Lectures on Physics has been derived from Benjamin Crowell's Light and Matter series of free introductory textbooks on physics. See the editorial for more information.... 
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Bound StatesElectrons are at their most interesting when they're in atoms, that is, when they are bound within a small region of space. We can understand a great deal about atoms and molecules based on simple arguments about such bound states, without going into any of the realistic details of atom. The simplest model of a bound state is known as the particle in a box: like a ball on a pool table, the electron feels zero force while in the interior, but when it reaches an edge it encounters a wall that pushes back inward on it with a large force. In particle language, we would describe the electron as bouncing off of the wall, but this incorrectly assumes that the electron has a certain path through space. It is more correct to describe the electron as a wave that undergoes 100% reflection at the boundaries of the box.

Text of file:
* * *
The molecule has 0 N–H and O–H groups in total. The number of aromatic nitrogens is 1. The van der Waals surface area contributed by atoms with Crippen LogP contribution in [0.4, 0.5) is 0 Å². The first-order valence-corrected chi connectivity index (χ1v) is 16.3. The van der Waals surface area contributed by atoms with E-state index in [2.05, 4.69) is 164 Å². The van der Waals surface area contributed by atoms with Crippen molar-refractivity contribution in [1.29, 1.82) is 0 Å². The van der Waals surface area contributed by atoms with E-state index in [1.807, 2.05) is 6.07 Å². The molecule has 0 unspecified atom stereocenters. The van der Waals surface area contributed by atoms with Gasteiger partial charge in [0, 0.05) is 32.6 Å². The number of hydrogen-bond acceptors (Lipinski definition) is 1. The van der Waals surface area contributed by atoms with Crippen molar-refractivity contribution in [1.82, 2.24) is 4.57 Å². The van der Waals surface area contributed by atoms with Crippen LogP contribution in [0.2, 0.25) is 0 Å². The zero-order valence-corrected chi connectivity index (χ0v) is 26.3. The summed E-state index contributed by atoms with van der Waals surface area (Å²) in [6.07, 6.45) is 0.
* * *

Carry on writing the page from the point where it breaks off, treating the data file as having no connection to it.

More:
Like a generation of physics students before me, I rolled my eyes when initially introduced to the unrealistic idea of putting a particle in a box. It seemed completely impractical, an artificial textbook invention. Today, however, it has become routine to study electrons in rectangular boxes in actual laboratory experiments. The "box" is actually just an empty cavity within a solid piece of silicon, amounting in volume to a few hundred atoms. The methods for creating these electroninabox setups (known as "quantum dots") were a byproduct of the development of technologies for fabricating computer chips. For simplicity let's imagine a onedimensional electron in a box, i.e., we assume that the electron is only free to move along a line. The resulting standing wave patterns, of which the first three are shown in the figure, are just like some of the patterns we encountered with sound waves in musical instruments. The wave patterns must be zero at the ends of the box, because we are assuming the walls are impenetrable, and there should therefore be zero probability of finding the electron outside the box. Each wave pattern is labeled according to n, the number of peaks and valleys it has. In quantum physics, these wave patterns are referred to as "states" of the particleinthebox system. The following seemingly innocuous observations about the particle in the box lead us directly to the solutions to some of the most vexing failures of classical physics: The particle's energy is quantized (can only have certain values). Each wavelength corresponds to a certain momentum, and a given momentum implies a definite kinetic energy, E = p^{2}/2m. (This is the second type of energy quantization we have encountered. The type we studied previously had to do with restricting the number of particles to a whole number, while assuming some specific wavelength and energy for each particle. This type of quantization refers to the energies that a single particle can have. Both photons and matter particles demonstrate both types of quantization under the appropriate circumstances.) The particle has a minimum kinetic energy. Long wavelengths correspond to low momenta and low energies. There can be no state with an energy lower than that of the n = 1 state, called the ground state. The smaller the space in which the particle is confined, the higher its kinetic energy must be. Again, this is because long wavelengths give lower energies.
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